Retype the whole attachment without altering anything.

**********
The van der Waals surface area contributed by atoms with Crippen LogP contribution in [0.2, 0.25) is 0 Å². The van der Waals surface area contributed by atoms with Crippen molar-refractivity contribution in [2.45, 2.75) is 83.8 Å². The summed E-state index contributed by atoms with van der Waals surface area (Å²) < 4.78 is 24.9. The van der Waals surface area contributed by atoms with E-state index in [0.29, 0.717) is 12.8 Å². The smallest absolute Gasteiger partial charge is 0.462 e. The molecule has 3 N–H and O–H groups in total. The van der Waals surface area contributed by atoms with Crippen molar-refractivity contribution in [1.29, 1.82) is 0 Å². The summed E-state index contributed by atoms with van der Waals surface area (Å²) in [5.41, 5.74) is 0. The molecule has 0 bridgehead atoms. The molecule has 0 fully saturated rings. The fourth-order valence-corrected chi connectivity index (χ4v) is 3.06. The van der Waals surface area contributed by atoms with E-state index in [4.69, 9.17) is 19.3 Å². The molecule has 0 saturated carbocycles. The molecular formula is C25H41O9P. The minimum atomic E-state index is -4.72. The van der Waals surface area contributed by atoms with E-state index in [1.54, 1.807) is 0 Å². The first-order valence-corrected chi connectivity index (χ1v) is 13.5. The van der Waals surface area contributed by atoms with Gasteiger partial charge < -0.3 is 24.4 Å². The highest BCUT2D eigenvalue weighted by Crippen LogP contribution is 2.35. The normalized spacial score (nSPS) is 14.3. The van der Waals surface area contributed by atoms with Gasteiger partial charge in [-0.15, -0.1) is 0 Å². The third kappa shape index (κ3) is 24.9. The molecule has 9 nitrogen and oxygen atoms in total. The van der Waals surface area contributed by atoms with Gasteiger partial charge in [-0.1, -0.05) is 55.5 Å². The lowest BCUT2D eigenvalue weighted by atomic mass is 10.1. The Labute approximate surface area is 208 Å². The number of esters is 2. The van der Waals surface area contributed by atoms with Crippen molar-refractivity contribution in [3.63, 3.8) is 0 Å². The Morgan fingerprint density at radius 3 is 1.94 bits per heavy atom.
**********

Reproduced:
The van der Waals surface area contributed by atoms with Crippen LogP contribution in [0.2, 0.25) is 0 Å². The van der Waals surface area contributed by atoms with Crippen molar-refractivity contribution in [2.45, 2.75) is 83.8 Å². The summed E-state index contributed by atoms with van der Waals surface area (Å²) < 4.78 is 24.9. The van der Waals surface area contributed by atoms with E-state index in [0.29, 0.717) is 12.8 Å². The smallest absolute Gasteiger partial charge is 0.462 e. The molecule has 3 N–H and O–H groups in total. The van der Waals surface area contributed by atoms with Crippen molar-refractivity contribution in [1.29, 1.82) is 0 Å². The summed E-state index contributed by atoms with van der Waals surface area (Å²) in [5.41, 5.74) is 0. The molecule has 0 bridgehead atoms. The molecule has 0 fully saturated rings. The fourth-order valence-corrected chi connectivity index (χ4v) is 3.06. The van der Waals surface area contributed by atoms with E-state index in [4.69, 9.17) is 19.3 Å². The molecule has 0 saturated carbocycles. The molecular formula is C25H41O9P. The minimum atomic E-state index is -4.72. The van der Waals surface area contributed by atoms with E-state index in [1.54, 1.807) is 0 Å². The first-order valence-corrected chi connectivity index (χ1v) is 13.5. The van der Waals surface area contributed by atoms with Gasteiger partial charge < -0.3 is 24.4 Å². The highest BCUT2D eigenvalue weighted by Crippen LogP contribution is 2.35. The normalized spacial score (nSPS) is 14.3. The van der Waals surface area contributed by atoms with Gasteiger partial charge in [-0.15, -0.1) is 0 Å². The third kappa shape index (κ3) is 24.9. The molecule has 9 nitrogen and oxygen atoms in total. The van der Waals surface area contributed by atoms with Gasteiger partial charge in [-0.1, -0.05) is 55.5 Å². The lowest BCUT2D eigenvalue weighted by atomic mass is 10.1. The Labute approximate surface area is 208 Å². The number of esters is 2. The van der Waals surface area contributed by atoms with Crippen molar-refractivity contribution in [3.63, 3.8) is 0 Å². The Morgan fingerprint density at radius 3 is 1.94 bits per heavy atom.